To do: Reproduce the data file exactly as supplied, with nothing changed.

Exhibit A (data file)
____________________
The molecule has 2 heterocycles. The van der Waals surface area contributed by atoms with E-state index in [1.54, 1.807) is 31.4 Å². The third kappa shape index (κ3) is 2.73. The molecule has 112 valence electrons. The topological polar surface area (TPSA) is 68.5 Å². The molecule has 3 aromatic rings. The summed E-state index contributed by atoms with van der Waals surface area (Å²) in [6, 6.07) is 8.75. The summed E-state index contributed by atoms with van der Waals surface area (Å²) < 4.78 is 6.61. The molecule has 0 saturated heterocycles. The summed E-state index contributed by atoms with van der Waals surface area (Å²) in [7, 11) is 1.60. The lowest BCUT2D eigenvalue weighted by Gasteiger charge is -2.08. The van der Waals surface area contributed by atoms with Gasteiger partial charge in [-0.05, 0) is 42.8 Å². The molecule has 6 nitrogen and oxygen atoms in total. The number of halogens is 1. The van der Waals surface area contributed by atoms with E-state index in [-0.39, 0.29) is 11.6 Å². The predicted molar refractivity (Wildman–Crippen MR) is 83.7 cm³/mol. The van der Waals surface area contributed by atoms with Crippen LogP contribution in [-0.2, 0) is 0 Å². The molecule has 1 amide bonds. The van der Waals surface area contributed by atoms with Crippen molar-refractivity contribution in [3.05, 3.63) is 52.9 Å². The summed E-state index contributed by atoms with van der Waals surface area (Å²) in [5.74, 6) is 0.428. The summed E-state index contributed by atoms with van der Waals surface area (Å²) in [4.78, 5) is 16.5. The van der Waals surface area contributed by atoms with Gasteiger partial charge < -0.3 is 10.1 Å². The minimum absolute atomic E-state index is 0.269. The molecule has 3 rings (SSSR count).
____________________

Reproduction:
The molecule has 2 heterocycles. The van der Waals surface area contributed by atoms with E-state index in [1.54, 1.807) is 31.4 Å². The third kappa shape index (κ3) is 2.73. The molecule has 112 valence electrons. The topological polar surface area (TPSA) is 68.5 Å². The molecule has 3 aromatic rings. The summed E-state index contributed by atoms with van der Waals surface area (Å²) in [6, 6.07) is 8.75. The summed E-state index contributed by atoms with van der Waals surface area (Å²) < 4.78 is 6.61. The molecule has 0 saturated heterocycles. The summed E-state index contributed by atoms with van der Waals surface area (Å²) in [7, 11) is 1.60. The lowest BCUT2D eigenvalue weighted by Gasteiger charge is -2.08. The van der Waals surface area contributed by atoms with Gasteiger partial charge in [-0.05, 0) is 42.8 Å². The molecule has 6 nitrogen and oxygen atoms in total. The number of halogens is 1. The van der Waals surface area contributed by atoms with E-state index in [-0.39, 0.29) is 11.6 Å². The predicted molar refractivity (Wildman–Crippen MR) is 83.7 cm³/mol. The van der Waals surface area contributed by atoms with Crippen LogP contribution in [-0.2, 0) is 0 Å². The molecule has 1 amide bonds. The van der Waals surface area contributed by atoms with Crippen molar-refractivity contribution in [3.05, 3.63) is 52.9 Å². The summed E-state index contributed by atoms with van der Waals surface area (Å²) in [5.74, 6) is 0.428. The summed E-state index contributed by atoms with van der Waals surface area (Å²) in [4.78, 5) is 16.5. The van der Waals surface area contributed by atoms with Gasteiger partial charge < -0.3 is 10.1 Å². The minimum absolute atomic E-state index is 0.269. The molecule has 3 rings (SSSR count).